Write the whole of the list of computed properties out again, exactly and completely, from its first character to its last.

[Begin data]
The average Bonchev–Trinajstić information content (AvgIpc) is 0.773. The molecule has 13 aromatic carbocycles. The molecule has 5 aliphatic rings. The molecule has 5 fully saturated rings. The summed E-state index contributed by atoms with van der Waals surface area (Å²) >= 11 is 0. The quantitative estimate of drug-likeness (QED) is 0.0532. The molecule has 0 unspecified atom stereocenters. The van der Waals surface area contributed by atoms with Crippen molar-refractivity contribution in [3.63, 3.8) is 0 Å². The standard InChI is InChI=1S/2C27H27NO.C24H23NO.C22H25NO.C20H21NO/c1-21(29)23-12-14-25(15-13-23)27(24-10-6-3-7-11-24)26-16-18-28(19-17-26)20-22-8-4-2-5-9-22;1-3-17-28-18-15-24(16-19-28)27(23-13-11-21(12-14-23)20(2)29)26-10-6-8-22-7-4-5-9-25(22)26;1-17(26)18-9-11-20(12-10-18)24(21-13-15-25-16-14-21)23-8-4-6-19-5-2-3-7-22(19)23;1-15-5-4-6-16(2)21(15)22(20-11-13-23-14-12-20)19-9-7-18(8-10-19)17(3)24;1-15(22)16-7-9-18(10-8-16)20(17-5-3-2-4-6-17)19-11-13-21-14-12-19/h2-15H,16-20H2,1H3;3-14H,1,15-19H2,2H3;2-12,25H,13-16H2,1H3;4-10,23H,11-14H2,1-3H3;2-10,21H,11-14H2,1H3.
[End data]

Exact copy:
The average Bonchev–Trinajstić information content (AvgIpc) is 0.773. The molecule has 13 aromatic carbocycles. The molecule has 5 aliphatic rings. The molecule has 5 fully saturated rings. The summed E-state index contributed by atoms with van der Waals surface area (Å²) >= 11 is 0. The quantitative estimate of drug-likeness (QED) is 0.0532. The molecule has 0 unspecified atom stereocenters. The van der Waals surface area contributed by atoms with Crippen molar-refractivity contribution in [3.63, 3.8) is 0 Å². The standard InChI is InChI=1S/2C27H27NO.C24H23NO.C22H25NO.C20H21NO/c1-21(29)23-12-14-25(15-13-23)27(24-10-6-3-7-11-24)26-16-18-28(19-17-26)20-22-8-4-2-5-9-22;1-3-17-28-18-15-24(16-19-28)27(23-13-11-21(12-14-23)20(2)29)26-10-6-8-22-7-4-5-9-25(22)26;1-17(26)18-9-11-20(12-10-18)24(21-13-15-25-16-14-21)23-8-4-6-19-5-2-3-7-22(19)23;1-15-5-4-6-16(2)21(15)22(20-11-13-23-14-12-20)19-9-7-18(8-10-19)17(3)24;1-15(22)16-7-9-18(10-8-16)20(17-5-3-2-4-6-17)19-11-13-21-14-12-19/h2-15H,16-20H2,1H3;3-14H,1,15-19H2,2H3;2-12,25H,13-16H2,1H3;4-10,23H,11-14H2,1-3H3;2-10,21H,11-14H2,1H3.